Or, consider having to embrace new types of software architectures, programming paradigms, etc. to meet the requirements imposed with the shift toward distributed systems and cloud-native applications.

At the business problems level, they may need to craft designs that deliberately change over time (i.e. succession design and evolutionary architecture) because of known or unknown future product requirements. Or they may need to revisit their technology choices and evolve their tech stack choices to leverage new technologies (e.g. LLMs)

Software engineering is a vast and complex discipline, made even more complex thanks to the continuous evolutions in the tech landscape.

The artistry of backend engineers is evident in the way they meticulously design system architectures, selecting the most elegant coding solution, and sculpting data structures to create software that operates seamlessly.

On a personal side note, throughout my years in tech I’ve met a large number of engineers who are also talented visual artists or musicians. While I couldn’t find any official study to corroborate this observation, I wouldn’t be surprised to learn that there is a correlation between being a great developer and being a great musician or artist.

Why Every Developer Should Learn System Design

If you want to have a maximum effect on the design of a new engineering system, learn to draw. Engineers always wind up designing the vehicle to look like the initial artist's concept. - Akin's Laws of Spacecraft Design

System Design is becoming a non-negotiable skill set for developers in a world where most modern software systems are distributed systems. The scalability, resiliency, and consistency requirements, the number of components and interactions between them, the distribution, partition, replication of data, etc. produce a system that is many number of times more complex than a single-server or monolithic system.

Coordinating these requirements and components is a complex challenge, and software design is a critical tool to avoid issues like poor performance, data inconsistency, security vulnerabilities, and system failures.

Attention to System Design is also a differentiator for high performing software engineering organizations. As argued in the book “Accelerate” by Dr. Nicole Forsgren, Jez Humble, and Gene Kim, there is a link between a well-designed, loosely-coupled architecture and more frequent software delivery.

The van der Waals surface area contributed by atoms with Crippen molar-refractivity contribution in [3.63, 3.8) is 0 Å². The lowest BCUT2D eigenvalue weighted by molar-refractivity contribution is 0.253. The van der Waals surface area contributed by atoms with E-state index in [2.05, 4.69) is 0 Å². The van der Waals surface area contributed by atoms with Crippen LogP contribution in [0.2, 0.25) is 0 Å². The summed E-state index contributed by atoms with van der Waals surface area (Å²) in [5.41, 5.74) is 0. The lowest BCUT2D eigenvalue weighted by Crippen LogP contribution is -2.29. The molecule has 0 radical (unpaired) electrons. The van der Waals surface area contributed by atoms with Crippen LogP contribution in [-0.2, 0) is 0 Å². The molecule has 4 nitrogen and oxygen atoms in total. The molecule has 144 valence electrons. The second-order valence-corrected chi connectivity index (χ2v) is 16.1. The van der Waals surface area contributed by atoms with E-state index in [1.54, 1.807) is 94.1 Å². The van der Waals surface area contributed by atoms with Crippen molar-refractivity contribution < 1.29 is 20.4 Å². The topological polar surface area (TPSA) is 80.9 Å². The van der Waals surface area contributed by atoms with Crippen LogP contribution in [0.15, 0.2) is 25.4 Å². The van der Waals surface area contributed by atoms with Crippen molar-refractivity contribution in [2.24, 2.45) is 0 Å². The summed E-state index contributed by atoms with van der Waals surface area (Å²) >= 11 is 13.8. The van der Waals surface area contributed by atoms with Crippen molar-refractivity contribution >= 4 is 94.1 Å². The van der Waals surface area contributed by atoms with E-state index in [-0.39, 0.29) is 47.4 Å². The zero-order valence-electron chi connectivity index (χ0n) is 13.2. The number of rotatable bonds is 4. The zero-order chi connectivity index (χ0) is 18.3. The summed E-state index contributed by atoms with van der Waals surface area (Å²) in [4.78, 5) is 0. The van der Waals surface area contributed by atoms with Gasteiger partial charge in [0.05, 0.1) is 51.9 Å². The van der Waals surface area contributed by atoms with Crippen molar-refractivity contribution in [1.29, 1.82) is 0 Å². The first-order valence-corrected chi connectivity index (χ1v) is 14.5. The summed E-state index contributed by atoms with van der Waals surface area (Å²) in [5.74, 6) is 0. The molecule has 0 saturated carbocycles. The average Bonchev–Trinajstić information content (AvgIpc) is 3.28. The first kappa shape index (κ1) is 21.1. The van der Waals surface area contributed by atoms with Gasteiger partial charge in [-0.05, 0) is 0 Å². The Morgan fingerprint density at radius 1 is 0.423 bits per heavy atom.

In fact, software design - how things are named, structured, organized, etc. - is a fundamental part of internal quality. And the latter enables new features and improvements to be delivered more sustainably (see also this argument by Martin Fowler).

Lastly, it’s worth pointing out that many engineers perform logical/functional design implicitly, without realizing it (for example when they break down a User Story). However, fully embracing the need for System Design and applying it in your daily work becomes a huge competitive advantage, even just for its ability to prevent technical debt -i.e. identify “high-cohesion” areas and highlight potentially “high-coupling” dependencies which should be avoided.

A Collaborative & Iterative Approach to Design

Design is an iterative process. The necessary number of iterations is one more than the number you have currently done. This is true at any point in time. - Akin's Laws of Spacecraft Design

In the ever-evolving landscape of software development, the lines between the roles of 'dev' and 'designer' continue to blur.

Nowhere is this more evident than in the realm of backend engineering, where design is critical but often underestimated. The beauty of a modern digital product lies not just in its visual elegance, but in the seamless functionality that underlies it, hidden from the user's view.

Breaking down the barriers between roles and encouraging more collaborative work across teams leads to benefits on every level of the tech stack and, in particular, at an architectural level where decisions are more costly and harder to reverse.

It's an iterative journey where creativity and pragmatism dance together, constantly refining and optimizing the end product.

When choosing how to make your team successful, you want to select software that is natively built for visual collaboration, fosters effective teamwork across every phase of development, and emphasizes communication and documentation.

Multiplayer is working on a platform that will improve how backend developers design, develop, and manage distributed software, and ultimately drive innovation, productivity, and success in tech companies. If you’re interested in checking it out, sign up for the beta.